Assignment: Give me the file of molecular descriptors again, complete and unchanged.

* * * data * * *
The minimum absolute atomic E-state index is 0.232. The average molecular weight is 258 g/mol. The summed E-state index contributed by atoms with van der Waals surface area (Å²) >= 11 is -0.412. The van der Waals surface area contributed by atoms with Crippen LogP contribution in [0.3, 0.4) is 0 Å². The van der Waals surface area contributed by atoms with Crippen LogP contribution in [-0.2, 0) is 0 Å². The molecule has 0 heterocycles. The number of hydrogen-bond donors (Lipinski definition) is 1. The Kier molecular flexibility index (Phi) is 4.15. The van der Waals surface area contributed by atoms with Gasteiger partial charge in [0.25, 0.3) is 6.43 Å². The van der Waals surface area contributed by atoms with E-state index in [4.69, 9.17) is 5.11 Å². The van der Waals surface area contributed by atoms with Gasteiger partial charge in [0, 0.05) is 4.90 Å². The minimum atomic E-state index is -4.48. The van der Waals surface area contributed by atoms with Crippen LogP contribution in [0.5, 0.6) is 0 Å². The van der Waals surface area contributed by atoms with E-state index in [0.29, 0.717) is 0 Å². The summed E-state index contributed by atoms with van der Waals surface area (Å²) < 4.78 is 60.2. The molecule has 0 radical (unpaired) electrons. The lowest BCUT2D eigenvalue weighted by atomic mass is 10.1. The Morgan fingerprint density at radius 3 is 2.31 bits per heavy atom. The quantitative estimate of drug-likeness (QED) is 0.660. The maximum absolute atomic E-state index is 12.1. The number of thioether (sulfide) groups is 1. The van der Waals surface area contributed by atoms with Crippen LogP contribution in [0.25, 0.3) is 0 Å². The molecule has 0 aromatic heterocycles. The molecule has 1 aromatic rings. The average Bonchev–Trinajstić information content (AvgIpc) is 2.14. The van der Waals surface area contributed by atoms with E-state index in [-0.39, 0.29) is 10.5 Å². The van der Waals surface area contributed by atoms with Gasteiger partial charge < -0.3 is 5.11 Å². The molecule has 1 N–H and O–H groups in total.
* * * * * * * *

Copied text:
The minimum absolute atomic E-state index is 0.232. The average molecular weight is 258 g/mol. The summed E-state index contributed by atoms with van der Waals surface area (Å²) >= 11 is -0.412. The van der Waals surface area contributed by atoms with Crippen LogP contribution in [0.3, 0.4) is 0 Å². The van der Waals surface area contributed by atoms with Crippen LogP contribution in [-0.2, 0) is 0 Å². The molecule has 0 heterocycles. The number of hydrogen-bond donors (Lipinski definition) is 1. The Kier molecular flexibility index (Phi) is 4.15. The van der Waals surface area contributed by atoms with Gasteiger partial charge in [0.25, 0.3) is 6.43 Å². The van der Waals surface area contributed by atoms with E-state index in [4.69, 9.17) is 5.11 Å². The van der Waals surface area contributed by atoms with Gasteiger partial charge in [0, 0.05) is 4.90 Å². The minimum atomic E-state index is -4.48. The van der Waals surface area contributed by atoms with Crippen LogP contribution in [0.5, 0.6) is 0 Å². The van der Waals surface area contributed by atoms with E-state index in [0.29, 0.717) is 0 Å². The summed E-state index contributed by atoms with van der Waals surface area (Å²) < 4.78 is 60.2. The molecule has 0 radical (unpaired) electrons. The lowest BCUT2D eigenvalue weighted by atomic mass is 10.1. The Morgan fingerprint density at radius 3 is 2.31 bits per heavy atom. The quantitative estimate of drug-likeness (QED) is 0.660. The maximum absolute atomic E-state index is 12.1. The number of thioether (sulfide) groups is 1. The van der Waals surface area contributed by atoms with Crippen LogP contribution in [0.25, 0.3) is 0 Å². The molecule has 0 aromatic heterocycles. The molecule has 1 aromatic rings. The average Bonchev–Trinajstić information content (AvgIpc) is 2.14. The van der Waals surface area contributed by atoms with E-state index in [-0.39, 0.29) is 10.5 Å². The van der Waals surface area contributed by atoms with Gasteiger partial charge < -0.3 is 5.11 Å². The molecule has 1 N–H and O–H groups in total.